Painters, Transportation Equipment

Recruiter.com helps professionals in transportation equipment painter careers find better opportunities across all specialties and locations.





Also known as:  Aircraft Painter, Auto Body Painter, Auto Painter, Automobile Body Painter, Automobile Refinisher, Automotive Paint Technician, Automotive Refinish Technician, Automotive Spray Painter, Boat Painter, Railroad Car Painter
SNAPSHOT Expand
Operate or tend painting machines to paint surfaces of transportation equipment, such as automobiles, buses, trucks, trains, boats, and airplanes. Includes painters in auto body repair facilities.
Leadership
LOW
Critical decision making
HIGH
Level of responsibilities
HIGH
Job challenge and pressure to meet deadlines
MED
Dealing and handling conflict
LOW
Competition for this position
MED
Communication with others
LOW
Work closely with team members, clients etc.
LOW
Comfort of the work setting
HIGH
Exposure to extreme environmental conditions
HIGH
Exposure to job hazards
LOW
Physical demands
MED
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DAILY TASKS Expand
Apply designs, lettering, or other identifying or decorative items to finished products, using paint brushes or paint sprayers.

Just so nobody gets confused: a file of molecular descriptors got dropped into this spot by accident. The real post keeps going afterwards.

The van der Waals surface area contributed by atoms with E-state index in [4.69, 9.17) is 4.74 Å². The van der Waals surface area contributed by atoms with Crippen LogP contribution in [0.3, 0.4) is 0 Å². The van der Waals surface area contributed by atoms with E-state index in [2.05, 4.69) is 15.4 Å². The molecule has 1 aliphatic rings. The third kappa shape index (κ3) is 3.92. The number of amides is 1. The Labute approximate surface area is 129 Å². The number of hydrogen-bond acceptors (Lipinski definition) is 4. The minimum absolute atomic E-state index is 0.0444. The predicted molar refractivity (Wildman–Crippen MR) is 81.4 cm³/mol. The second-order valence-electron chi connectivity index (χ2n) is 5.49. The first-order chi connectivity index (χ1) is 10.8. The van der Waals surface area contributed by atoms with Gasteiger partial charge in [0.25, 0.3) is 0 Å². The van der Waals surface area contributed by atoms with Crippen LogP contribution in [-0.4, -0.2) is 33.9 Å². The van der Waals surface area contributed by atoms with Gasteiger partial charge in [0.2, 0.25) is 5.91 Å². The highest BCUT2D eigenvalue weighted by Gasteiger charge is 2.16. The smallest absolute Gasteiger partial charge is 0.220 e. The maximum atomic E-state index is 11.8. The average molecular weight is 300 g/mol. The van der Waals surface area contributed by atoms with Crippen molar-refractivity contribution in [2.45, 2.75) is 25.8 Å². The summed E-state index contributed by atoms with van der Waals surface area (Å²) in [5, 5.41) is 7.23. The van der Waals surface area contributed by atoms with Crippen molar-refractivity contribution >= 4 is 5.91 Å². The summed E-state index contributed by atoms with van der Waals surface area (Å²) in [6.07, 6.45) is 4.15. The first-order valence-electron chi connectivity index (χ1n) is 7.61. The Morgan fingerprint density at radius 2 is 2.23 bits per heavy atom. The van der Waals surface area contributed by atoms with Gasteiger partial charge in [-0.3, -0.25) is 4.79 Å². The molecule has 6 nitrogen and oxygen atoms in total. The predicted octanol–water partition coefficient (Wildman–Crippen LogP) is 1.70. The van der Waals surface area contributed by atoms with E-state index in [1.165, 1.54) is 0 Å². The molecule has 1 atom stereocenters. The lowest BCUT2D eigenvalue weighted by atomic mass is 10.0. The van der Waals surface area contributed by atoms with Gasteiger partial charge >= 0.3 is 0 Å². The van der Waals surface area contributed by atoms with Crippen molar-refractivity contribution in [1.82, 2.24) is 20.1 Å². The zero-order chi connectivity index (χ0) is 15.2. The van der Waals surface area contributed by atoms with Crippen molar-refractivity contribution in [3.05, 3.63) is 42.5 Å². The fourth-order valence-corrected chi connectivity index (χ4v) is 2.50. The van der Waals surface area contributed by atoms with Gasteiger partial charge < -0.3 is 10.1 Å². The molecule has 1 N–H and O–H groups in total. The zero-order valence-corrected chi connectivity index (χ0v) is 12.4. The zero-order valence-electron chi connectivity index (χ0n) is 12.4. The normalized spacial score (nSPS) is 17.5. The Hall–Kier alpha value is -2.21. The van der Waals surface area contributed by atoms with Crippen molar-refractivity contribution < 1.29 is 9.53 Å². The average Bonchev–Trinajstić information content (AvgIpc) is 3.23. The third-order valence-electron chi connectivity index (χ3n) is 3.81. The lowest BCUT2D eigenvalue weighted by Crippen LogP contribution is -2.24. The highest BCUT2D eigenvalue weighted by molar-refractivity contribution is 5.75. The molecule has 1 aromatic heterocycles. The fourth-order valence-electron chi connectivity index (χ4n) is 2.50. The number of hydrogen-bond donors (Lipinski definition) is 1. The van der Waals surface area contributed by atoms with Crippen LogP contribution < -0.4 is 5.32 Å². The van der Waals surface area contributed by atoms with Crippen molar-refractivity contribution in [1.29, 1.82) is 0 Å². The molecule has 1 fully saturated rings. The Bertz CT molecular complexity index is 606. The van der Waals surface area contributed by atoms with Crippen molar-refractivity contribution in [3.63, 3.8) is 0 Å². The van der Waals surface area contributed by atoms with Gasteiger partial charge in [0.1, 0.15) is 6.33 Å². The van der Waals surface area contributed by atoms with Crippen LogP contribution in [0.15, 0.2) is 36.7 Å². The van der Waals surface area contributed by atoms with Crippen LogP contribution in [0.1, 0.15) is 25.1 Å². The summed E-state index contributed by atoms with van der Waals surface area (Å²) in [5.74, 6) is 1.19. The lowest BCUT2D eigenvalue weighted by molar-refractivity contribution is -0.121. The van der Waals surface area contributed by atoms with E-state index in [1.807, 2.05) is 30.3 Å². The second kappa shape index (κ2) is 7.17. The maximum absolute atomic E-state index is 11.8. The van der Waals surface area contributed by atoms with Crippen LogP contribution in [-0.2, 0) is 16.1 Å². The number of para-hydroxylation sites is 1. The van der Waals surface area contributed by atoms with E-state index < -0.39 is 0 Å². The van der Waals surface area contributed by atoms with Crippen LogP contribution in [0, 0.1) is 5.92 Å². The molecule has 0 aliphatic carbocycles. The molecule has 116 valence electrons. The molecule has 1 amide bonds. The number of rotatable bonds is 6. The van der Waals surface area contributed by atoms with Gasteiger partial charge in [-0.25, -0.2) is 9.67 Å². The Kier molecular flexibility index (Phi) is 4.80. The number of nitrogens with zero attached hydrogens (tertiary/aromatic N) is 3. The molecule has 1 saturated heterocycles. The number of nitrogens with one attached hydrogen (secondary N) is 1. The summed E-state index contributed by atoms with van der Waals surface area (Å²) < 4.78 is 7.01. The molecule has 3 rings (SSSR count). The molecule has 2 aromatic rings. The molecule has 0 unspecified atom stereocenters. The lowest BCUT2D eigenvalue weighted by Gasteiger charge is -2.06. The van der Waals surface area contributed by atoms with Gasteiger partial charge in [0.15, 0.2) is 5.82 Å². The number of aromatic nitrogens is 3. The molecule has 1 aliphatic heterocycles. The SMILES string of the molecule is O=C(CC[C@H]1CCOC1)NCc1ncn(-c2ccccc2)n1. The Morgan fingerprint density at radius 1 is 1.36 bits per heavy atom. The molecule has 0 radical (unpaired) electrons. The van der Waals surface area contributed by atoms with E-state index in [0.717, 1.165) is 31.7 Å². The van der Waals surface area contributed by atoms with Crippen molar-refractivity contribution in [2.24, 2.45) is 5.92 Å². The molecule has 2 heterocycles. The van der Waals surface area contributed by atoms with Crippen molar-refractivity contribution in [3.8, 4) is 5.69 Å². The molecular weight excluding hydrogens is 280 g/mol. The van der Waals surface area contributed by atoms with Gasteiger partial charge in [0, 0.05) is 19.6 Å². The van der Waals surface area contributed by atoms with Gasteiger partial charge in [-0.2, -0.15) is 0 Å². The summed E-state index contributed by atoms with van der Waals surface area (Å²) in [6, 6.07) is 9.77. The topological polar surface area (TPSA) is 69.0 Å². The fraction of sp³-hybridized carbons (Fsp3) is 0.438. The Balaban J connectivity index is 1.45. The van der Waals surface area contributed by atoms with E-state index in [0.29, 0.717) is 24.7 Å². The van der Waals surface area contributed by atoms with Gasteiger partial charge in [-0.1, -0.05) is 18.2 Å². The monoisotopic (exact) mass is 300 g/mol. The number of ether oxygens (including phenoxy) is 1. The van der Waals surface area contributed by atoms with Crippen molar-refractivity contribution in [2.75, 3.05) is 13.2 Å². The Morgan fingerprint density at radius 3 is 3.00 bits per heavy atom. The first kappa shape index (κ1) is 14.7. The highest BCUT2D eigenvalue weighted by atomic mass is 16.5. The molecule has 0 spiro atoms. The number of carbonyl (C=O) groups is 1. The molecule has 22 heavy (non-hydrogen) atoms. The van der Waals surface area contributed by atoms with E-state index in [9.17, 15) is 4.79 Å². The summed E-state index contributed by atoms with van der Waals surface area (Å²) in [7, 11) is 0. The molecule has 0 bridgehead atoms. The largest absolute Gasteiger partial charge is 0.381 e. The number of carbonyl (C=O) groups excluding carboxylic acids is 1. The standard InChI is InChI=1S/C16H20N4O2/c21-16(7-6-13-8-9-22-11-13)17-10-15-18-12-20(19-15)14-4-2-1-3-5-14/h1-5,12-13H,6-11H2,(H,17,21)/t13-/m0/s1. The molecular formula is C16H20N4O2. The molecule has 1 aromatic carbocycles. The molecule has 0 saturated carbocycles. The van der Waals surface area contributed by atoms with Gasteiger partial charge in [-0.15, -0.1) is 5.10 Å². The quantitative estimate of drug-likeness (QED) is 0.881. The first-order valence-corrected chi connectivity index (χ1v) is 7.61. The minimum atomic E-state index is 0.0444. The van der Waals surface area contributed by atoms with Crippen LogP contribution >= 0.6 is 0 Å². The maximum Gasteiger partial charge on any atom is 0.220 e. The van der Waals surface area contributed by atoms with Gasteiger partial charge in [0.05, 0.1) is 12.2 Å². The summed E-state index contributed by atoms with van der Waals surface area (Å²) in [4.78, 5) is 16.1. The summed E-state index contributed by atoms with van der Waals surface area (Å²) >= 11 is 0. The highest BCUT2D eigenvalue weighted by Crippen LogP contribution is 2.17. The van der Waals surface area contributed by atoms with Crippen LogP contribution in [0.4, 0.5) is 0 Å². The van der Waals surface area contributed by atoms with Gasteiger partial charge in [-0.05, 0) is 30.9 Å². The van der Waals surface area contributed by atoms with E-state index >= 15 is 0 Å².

Allow the sprayed product to dry and touch up any missed spots.
Apply primer over any repairs made to vehicle surfaces.
Paint by hand areas that cannot be reached with a spray gun, or those that need retouching, using brushes.
Select the correct spray gun system for the material being applied.
Adjust controls on infrared ovens, heat lamps, portable ventilators, or exhaust units to speed the drying of vehicles between coats.
Sand vehicle surfaces between coats of paint or primer to remove flaws and enhance adhesion for subsequent coats.
Monitor painting operations to identify flaws, such as blisters or streaks, and correct their causes.
Apply rust-resistant undercoats and caulk and seal seams.
Mix paints to match color specifications or vehicles' original colors, then stir and thin the paints, using spatulas or power mixing equipment.
Fill small dents or scratches with body fillers and smooth surfaces to prepare vehicles for painting.
MAIN ACTIVITIES Expand
Handling and Moving Objects Using hands and arms in handling, installing, positioning, and moving materials, and manipulating things.